With Amazon Connect, the power largely comes from the distributed nature of the platform. Agents can log in and take calls from anywhere in the world, either through their browser, or via another phone number. The ease of being able to set up call routing, and the flexibility of exactly how much of your IVR can be handled by Amazon Connect makes it a really powerful tool, and whats more, if you already use AWS for some of your services, you can simply turn it on with no extra approval required for a new supplier.
Amazon connect is pay as you go so there are no lengthy contracts or lock-ins. You just pay for what you use. As an example, if you have your whole contact centre under a single number you pay $0.03 per day for the claimed number, and $0.004 per minute for any inbound call ($0.03 for a free phone number). The rates differ for inbound/outbound calls from overseas. There is also an Amazon Connect charge of $0.0018 per minute for voice and $0.004 per message on chat. Here’s an example.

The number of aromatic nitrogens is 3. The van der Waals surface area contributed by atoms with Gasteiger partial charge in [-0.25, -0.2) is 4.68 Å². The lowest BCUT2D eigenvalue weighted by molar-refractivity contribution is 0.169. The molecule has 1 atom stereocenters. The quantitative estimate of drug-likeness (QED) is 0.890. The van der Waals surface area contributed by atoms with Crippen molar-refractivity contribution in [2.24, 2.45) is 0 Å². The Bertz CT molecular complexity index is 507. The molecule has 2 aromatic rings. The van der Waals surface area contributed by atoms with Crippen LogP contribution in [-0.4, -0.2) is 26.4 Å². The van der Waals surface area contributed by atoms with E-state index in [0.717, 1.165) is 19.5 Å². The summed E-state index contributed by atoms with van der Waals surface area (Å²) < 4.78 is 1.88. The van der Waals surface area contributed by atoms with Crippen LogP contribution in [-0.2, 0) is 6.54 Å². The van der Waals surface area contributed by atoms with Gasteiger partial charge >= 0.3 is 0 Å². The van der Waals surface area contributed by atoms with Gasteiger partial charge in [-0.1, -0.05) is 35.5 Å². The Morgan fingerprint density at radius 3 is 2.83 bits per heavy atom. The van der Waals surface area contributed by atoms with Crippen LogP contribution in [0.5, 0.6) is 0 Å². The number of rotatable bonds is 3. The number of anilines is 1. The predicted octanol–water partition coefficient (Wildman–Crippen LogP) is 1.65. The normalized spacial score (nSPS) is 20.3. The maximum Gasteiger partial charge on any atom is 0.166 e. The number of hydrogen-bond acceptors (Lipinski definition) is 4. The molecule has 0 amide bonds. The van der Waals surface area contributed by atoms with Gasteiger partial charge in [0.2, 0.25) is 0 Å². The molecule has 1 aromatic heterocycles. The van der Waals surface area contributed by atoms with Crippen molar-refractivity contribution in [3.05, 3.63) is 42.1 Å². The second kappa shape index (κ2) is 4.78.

A customer calls using Amazon Connect DID (Direct Inward Dial) in the UK (London) region and is answered by a Agent using a softphone (web browser). The call lasts 10 minutes.
There are three charges that apply, Amazon Connect per minute, inbound call per minute and DID charge per day.
- Amazon Connect: $0.004 * 10: $0.04
- Call charge: $0.0018 * 10: $0.018
- DID charge: $0.03
So the call charge is $0.058 plus the standing day charge of $0.03 ($0.088). Scaling it up to 10 or 100 calls per day averaging 10 minutes, you would hit charges of $0.58 or $5.80. There is no limit to the number of Agents or the number of inbound calls.
Scaling up to some real stats for a call center, (5900 calls per day and avg call length of 7 mins) we’d be looking at around $240 per day.
It’s incredibly fast to set up an inbound number, call logging, recording and routing to queues to agents who are working from anywhere to address the immediate need to allow or encourage call centre workers to work from home. The challenge in the short term is going to be in re-training significant numbers of staff to use a softphone connected to a web browser and make the transition to mobile devices.
Ben Longden, Principal Consultant, Infinity Works Edinburgh